- A new, innovative way of casting (investment, ceramic mold)
What does Victoria offer that Marquette doesn’t?
- A helper handle on the 10-inch skillet
- An affordable price for most people
Differences in the 13-inch pans
Victoria’s 13-inch cast iron skillet is a Paella pan that’s more rounded at the bottom and has a smaller cooking surface.
And Marquette’s 13-inch pan has a heat ring on the bottom that helps it sit flat on any stovetop.
Now for the prices of the skillets
Affiliate Disclosure: I am a participant in the Amazon Services LLC Associates Program. If you make a purchase using the affiliate links below, I receive a small commission.
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Why Spend $200 on a Cast Iron Skillet?
As you can see, there are quite a few similarities between Victoria and Marquette Castings, but there are also many differences.
Similarities include that they are both family-owned businesses and factory season their skillets with organic flaxseed oil.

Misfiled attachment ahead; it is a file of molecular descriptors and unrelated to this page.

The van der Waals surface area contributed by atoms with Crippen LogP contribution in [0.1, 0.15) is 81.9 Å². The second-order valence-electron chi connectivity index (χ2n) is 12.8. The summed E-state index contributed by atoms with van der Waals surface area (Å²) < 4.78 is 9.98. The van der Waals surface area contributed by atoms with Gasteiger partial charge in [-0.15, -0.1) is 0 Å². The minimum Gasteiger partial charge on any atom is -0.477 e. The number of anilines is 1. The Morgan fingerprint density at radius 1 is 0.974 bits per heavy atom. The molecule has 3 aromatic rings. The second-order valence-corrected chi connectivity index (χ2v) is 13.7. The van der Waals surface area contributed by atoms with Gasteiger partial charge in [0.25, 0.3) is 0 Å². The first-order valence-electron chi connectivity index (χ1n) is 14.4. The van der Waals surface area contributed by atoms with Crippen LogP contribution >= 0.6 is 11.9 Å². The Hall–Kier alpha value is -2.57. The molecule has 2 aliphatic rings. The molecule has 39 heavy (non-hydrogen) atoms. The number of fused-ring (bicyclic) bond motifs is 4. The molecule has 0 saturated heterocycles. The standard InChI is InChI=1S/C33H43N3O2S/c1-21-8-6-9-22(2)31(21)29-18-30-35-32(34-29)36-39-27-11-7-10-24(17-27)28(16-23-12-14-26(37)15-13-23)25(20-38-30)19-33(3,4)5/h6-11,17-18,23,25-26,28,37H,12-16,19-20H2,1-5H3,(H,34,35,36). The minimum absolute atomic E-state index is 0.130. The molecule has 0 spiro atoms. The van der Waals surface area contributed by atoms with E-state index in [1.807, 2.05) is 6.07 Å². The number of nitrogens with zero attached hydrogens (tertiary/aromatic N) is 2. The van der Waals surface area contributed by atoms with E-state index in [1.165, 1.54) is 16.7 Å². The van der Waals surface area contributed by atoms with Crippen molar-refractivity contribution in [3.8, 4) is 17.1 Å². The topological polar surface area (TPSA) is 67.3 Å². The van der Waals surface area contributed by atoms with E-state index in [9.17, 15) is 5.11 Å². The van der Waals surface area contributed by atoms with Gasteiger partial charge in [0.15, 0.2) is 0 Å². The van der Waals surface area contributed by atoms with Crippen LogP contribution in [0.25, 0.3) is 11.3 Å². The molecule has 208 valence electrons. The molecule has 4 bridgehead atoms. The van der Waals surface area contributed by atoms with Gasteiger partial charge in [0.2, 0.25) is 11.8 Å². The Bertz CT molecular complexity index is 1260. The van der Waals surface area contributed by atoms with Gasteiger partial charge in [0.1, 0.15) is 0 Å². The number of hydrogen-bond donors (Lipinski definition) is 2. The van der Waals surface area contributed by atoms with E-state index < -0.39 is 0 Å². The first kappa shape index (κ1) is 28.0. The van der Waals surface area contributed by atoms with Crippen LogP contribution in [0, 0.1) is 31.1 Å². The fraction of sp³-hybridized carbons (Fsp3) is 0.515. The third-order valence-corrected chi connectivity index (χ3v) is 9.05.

However, Marquette puts four flaxseed coats on, and Victoria only puts one.
Another difference is where they make their skillets and when they began. Victoria started in 1939 in Columbia, and Marquette Castings only opened up in 2015 in the USA.
The focus was comparing two skillets they both have.
Victoria offers a 10 and 13-inch cast iron skillet for a fraction of the cost of Marquette’s 10.5 and 13-inch skillets. And its 10-inch has a helper handle, whereas Marquette opted not to put one on, saying their skillet was light enough and, therefore, unnecessary.
Additionally, the Marquette skillet is smoother, lighter, and has a stay-cool handle. It comes with four coats of organic flaxseed oil. Plus, they use a new investment casting technology to make their skillets, so they come out smooth rather than bumpy.
Both brands got very high reviews, though Marquette has much fewer.
Both companies make excellent cast iron skillets, and what you think about each one will largely depend on what you are looking for in a pan.
Considering all the factors, which skillet do you like best?